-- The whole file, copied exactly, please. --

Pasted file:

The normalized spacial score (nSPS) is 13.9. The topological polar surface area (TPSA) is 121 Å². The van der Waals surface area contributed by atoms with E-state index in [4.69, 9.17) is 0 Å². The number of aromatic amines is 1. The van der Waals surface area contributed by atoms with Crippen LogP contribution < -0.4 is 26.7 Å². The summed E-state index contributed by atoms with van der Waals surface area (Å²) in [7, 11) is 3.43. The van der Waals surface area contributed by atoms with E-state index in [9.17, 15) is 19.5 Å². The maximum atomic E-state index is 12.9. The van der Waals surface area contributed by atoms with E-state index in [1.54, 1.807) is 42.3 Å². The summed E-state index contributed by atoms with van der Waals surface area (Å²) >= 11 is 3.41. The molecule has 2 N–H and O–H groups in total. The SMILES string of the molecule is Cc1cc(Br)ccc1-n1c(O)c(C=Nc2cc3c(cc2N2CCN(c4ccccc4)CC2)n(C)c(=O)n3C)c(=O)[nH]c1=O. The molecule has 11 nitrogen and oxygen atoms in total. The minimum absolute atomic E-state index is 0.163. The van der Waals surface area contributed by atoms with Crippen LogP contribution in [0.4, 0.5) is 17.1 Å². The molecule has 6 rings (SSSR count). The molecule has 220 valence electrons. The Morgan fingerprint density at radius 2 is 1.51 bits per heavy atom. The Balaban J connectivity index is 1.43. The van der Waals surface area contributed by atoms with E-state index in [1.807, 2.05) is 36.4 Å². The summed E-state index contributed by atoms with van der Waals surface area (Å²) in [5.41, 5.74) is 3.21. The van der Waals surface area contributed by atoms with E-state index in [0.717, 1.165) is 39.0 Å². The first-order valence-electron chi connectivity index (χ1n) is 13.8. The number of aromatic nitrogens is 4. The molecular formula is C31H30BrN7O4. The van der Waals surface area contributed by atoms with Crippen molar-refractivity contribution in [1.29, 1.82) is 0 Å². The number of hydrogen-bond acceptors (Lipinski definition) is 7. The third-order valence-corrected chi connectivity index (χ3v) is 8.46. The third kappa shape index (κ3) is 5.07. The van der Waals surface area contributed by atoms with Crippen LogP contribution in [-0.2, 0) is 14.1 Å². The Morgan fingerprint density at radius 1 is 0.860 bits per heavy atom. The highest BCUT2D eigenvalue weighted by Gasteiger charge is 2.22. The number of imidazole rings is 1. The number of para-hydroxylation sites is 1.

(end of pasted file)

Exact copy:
The normalized spacial score (nSPS) is 13.9. The topological polar surface area (TPSA) is 121 Å². The van der Waals surface area contributed by atoms with E-state index in [4.69, 9.17) is 0 Å². The number of aromatic amines is 1. The van der Waals surface area contributed by atoms with Crippen LogP contribution < -0.4 is 26.7 Å². The summed E-state index contributed by atoms with van der Waals surface area (Å²) in [7, 11) is 3.43. The van der Waals surface area contributed by atoms with E-state index in [9.17, 15) is 19.5 Å². The maximum atomic E-state index is 12.9. The van der Waals surface area contributed by atoms with E-state index in [1.54, 1.807) is 42.3 Å². The summed E-state index contributed by atoms with van der Waals surface area (Å²) >= 11 is 3.41. The molecule has 2 N–H and O–H groups in total. The SMILES string of the molecule is Cc1cc(Br)ccc1-n1c(O)c(C=Nc2cc3c(cc2N2CCN(c4ccccc4)CC2)n(C)c(=O)n3C)c(=O)[nH]c1=O. The molecule has 11 nitrogen and oxygen atoms in total. The minimum absolute atomic E-state index is 0.163. The van der Waals surface area contributed by atoms with Crippen LogP contribution in [0.4, 0.5) is 17.1 Å². The molecule has 6 rings (SSSR count). The molecule has 220 valence electrons. The Morgan fingerprint density at radius 2 is 1.51 bits per heavy atom. The Balaban J connectivity index is 1.43. The van der Waals surface area contributed by atoms with E-state index in [1.807, 2.05) is 36.4 Å². The summed E-state index contributed by atoms with van der Waals surface area (Å²) in [5.41, 5.74) is 3.21. The van der Waals surface area contributed by atoms with E-state index in [0.717, 1.165) is 39.0 Å². The first-order valence-electron chi connectivity index (χ1n) is 13.8. The number of aromatic nitrogens is 4. The molecular formula is C31H30BrN7O4. The van der Waals surface area contributed by atoms with Crippen molar-refractivity contribution in [1.29, 1.82) is 0 Å². The number of hydrogen-bond acceptors (Lipinski definition) is 7. The third-order valence-corrected chi connectivity index (χ3v) is 8.46. The third kappa shape index (κ3) is 5.07. The van der Waals surface area contributed by atoms with Crippen LogP contribution in [-0.2, 0) is 14.1 Å². The Morgan fingerprint density at radius 1 is 0.860 bits per heavy atom. The highest BCUT2D eigenvalue weighted by Gasteiger charge is 2.22. The number of imidazole rings is 1. The number of para-hydroxylation sites is 1.